The Marin Humane Society was acting in the best interest of neglected horses when it seized four malnourished or injured animals from a West Marin ranch during two raids over the past month, an independent hearing officer ruled Tuesday.
After a three-hour hearing in Marin County Superior Court, appointed independent officer Albert Burnham said Humane Society personnel were justified in taking four horses from Gray Fox Farms on Dec. 27 and Jan. 4, including a nationally known stallion named Romantic Star, who was found Dec. 27 with untreated injuries at the ranch.
Acting on several tips from concerned parties, MHS Animal Services officers visited the ranch — which has a Petaluma address but is located in Chileno Valley on the Marin side of the Marin-Sonoma county line — and discovered what they termed as severe neglect, injuries and inhumane living conditions for horses, including Hanoverians and thoroughbreds.
A post-seizure hearing was held Jan. 8, where ranch operators Jill and Alex Burnell demanded the return of the horses an explained that Romantic Star had been hurt in an altercation with another horse. At that hearing, MHS officials presented lengthy testimony about the dangerous and unhealthy conditions on the property, the physical appearance and suffering of the horses, and the lack of visible means of sustenance and support for the horses, according to an MHS release.
On Tuesday, Burnham ruled that MHS and its officers acted in the "best interest of the horses and the public by stopping the ongoing suffering and taking them to safe havens to recover," according to the release. The ruling also cited a lack of care for the horses who were taken, as well as for the horses still remaining, and that the Burnells are not in a position to properly care for the horses.
Bruce Wagman of the Schiff Hardin law firm, who is representing the Marin Humane Society in the proceedings, described the situation as "a terrible display of chronic neglect; I shudder to think how that horse suffered while she was deteriorating to the condition she was in at the time of seizure."
Wagman said even if the seized horses recover, the Burnells would have to demonstrate an ability to care for them plus all the other horses on the property before the confiscated animals are returned.
"We don't believe the Burnells are in any position to care for those horses and have demonstrated an inability to care for any animal," he said.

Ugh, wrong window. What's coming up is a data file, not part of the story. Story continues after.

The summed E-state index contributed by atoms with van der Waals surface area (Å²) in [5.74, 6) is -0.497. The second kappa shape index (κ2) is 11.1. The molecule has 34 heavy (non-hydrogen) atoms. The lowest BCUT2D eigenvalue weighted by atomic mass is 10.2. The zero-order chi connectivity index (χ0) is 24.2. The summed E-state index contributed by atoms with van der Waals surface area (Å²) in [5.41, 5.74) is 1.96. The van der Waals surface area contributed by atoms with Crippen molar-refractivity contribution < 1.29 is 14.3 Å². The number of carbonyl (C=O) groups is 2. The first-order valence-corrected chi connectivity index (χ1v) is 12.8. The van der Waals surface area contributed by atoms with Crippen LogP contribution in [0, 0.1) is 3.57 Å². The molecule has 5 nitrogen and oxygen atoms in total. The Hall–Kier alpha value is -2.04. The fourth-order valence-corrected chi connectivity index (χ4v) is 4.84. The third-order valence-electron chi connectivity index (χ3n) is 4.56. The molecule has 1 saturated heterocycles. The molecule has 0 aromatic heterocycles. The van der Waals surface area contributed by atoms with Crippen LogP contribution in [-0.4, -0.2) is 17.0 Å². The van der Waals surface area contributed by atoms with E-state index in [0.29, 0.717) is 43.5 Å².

It would be up to the Marin County District Attorney's office to decide if it wants to pursue criminal animal cruelty charges against the Burnells, said Wagman, who added that he's dealing with the civil side of the issue.
"We certainly could provide evidence" if there is a criminal case, he said.
In addition to Romantic Star, a mare named Pookie was impounded Dec. 27 and taken to the MHS facility in Novato. Romantic Star was taken to the University of California at Davis Veterinary Medical Teaching Hospital for treatment.
On Jan. 4, two mares known as Nutsie and Blackie were seized from the property. Both were found to be nearly emaciated and are receiving rehabilitative care at UC Davis Large Animal Clinic, MHS said.
Gray Fox Farms has made a national name for itself with Redwine as its lead stud. The stallion, which has has nearly 3,800 likes on its own Facebook page, is wildly popular in the sport horse world. In 2010, Redwine earned the U.S. Equestrian Federation award as a national leading breeding sire for hunters, a type of sport horse competition. The ranking is based on points earned in competitions.
On the Gray Fox Farms website, Redwine's stud fee is listed as $1,700. The 2012 leading hunter sire, Beste Gold, has a listed stud fee of $800. In addition to Redwine and Romantic Star, Federalist — another nationally known stallion — is at stud at Gray Fox Farms.
As of Wednesday, the ranch's website had a prominent notice that said, "ROMANTIC STAR BREEDING SPECIAL: First 5 breedings booked to Romantic Star are $600. Breeding can used anytime in the next 5 years."
The Chronicle of the Horse reported that Romantic Star was purchased by Ronda Stavisky and Rising Star Farm in Silver Creek, Ga., on Dec. 18. She said in a phone interview as well as stated on the Rising Star Facebook page that she had arranged for a shipping company to pick up the stallion on Dec. 28.
Wagman said the Burnells remain in care of about 20 other horses that were of concern to MHS officials. Those officials are not visiting every day because of the amount of territory under their jurisdiction, Wagman said.
"All I know is that the last time we left there, the conditions were not good," he said. "We are trying to keep track and monitor the, but we have to be mindful of the civil rights of the Burnells and the limits of the law."
Cost for the care of the seized horses has already surpassed $7,000 and is expected to climb, according to MHS spokeswoman Carrie Harrington. The public can help by making a donation or providing horse-related assistance. Anyone with information concerning this case is encouraged to contact MHS Animal Services at 415-506-6209.